Saturday Sep 26

Walden Raines is a born again poet who moonlights as a software engineer in the self-publishing industry. Raised amongst the sound of washboards, banjos, and milk jugs in Southern Appalachia, his roots are not forgotten. Walden graduated from NC State in 2007 receiving a BS in Computer Engineering, a BS in Electrical Engineering, and a minor in Religious Studies. Recently, he has re-enrolled at NCSU and secretly dreams of pursuing a MFA in Creative Writing. He can be found anywhere that has a lot of books and sometimes finds himself inebriated and lost amongst inner-city shrubbery. Walden lives in Raleigh, NC with partner-in-crime and artist Kaci Torres, fatcat Tippy, and super-turtle Chunx.
Walden Raines's poetry alarms and disorients the way poetry should. A shade surreal, there's a gritty, street-feel to his imagery and voice, elegantly colloquial. He pays attention to language, lets it bite and sound off as his humor murmurs just beneath the surface. His lines hold tension and an edge-- beauty and unease, simultaneously-- this being the mark of a poet in-the-making.  Dorianne Laux
If We Got Hitched                                                                                       
we'd call it a match made in heaven                                                                     
and I’d stitch her in as the one                                                                         
that seemed suited as the best fit.                                                                     
Like she was a pair of slacks, designed                                                                 
by some celestial tailor to be worn out                                                                 
on the town, before everyone, and God.                                                                  
As if She didn’t provide us with garments.                                                               
As if He didn’t adorn our vows                                                                          
before we clothed them with words. A veil                                                               
already conceals my beauty;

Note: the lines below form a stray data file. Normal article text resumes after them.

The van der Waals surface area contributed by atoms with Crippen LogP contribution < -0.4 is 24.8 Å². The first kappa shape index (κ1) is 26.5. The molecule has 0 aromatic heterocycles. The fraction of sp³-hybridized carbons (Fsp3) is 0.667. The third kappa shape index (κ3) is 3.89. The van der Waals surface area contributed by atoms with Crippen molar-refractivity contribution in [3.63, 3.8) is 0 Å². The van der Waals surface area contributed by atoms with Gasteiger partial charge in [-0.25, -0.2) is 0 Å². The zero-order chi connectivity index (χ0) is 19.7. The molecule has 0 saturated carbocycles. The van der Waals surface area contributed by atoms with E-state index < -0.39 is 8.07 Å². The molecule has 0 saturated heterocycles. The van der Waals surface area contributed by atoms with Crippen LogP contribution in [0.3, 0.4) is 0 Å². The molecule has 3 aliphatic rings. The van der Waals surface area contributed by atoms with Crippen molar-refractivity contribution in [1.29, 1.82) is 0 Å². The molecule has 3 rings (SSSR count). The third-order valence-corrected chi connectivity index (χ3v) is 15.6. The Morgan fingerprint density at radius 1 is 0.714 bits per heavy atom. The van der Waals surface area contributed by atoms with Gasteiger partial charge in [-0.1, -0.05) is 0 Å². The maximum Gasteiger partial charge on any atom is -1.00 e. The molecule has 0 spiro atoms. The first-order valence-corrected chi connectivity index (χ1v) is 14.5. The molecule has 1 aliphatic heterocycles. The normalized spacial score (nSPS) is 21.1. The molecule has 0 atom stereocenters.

my dress does not need to be white.                                                                      
And why wait for a wedding to strip                                                                     
a name with the garter and toss                                                                          
my history to the ring shoppers?                                                                        
That vogue we are not willing to model.                                                                  
There will be no alterations, no splitting                                                              
at the seams. We are not sewn together                                                                   
for eternity though our styles overlap—                                                                 
like jeans and a t-shirt—fading together                                                                
until they go out of fashion.

Made in Hong Kong                                                                                       
There is poetry in the concrete
of stained streets in Kowloon.
Beneath the hordes of clamouring feet                                                                   
that dance to the market’s tune.
The stench from a block of stores 
cannot cover the pervading smell 
of cooking fat, shit and sweaty whores,                                                                 
the shoppers sprinting to the sale.                                                                     
The designer suits and fake Rolexes,                                                                     
the luggage, jewellery and rice,
the fish, pirated DVDs, and sex;
shoppers pushing for the lowest price.                                                                  
The crumbling buildings seem to be crying                                                               
as clotheslines drip on those who pass near                                                             
While amid the traffic and the buying
lurks a well-groomed and Western fear.                                                              
Next to golden temples all the deranged
Chinese characters neon the night                                                                       
as a monk with a cell phone begs for change,
beneath a massage-parlour’s red blinking light.

Earth Day
Have you ever crushed an ant hill
and watched the infertile workers
and sex-crazed drones struggle
to rebuild what little is left?
Now wait just one damned minute.
That cockroach scuttling
across your kitchen tiles
has no idea he’s ugly. So before
killing the light, thank him
for sweeping beneath the oven.
I let a mosquito bite my hand.
I watched her belly grow
pregnant with my blood.
We're piling dirt for our Queen
and dodging muddy soles above
while the Wind calculates
how to blow the Earth
away from us.

The Perfect Drug
I don’t know how many times
I have given up on you;
flicked you half used
into the heaping ashtray,
each time swearing to stop.
The habitual spark of the lighter
burns like my desire, the smoke
billows and dissipates like my will.
After we embrace the stench
lingers. This is the last time.
I have no intention of quitting you.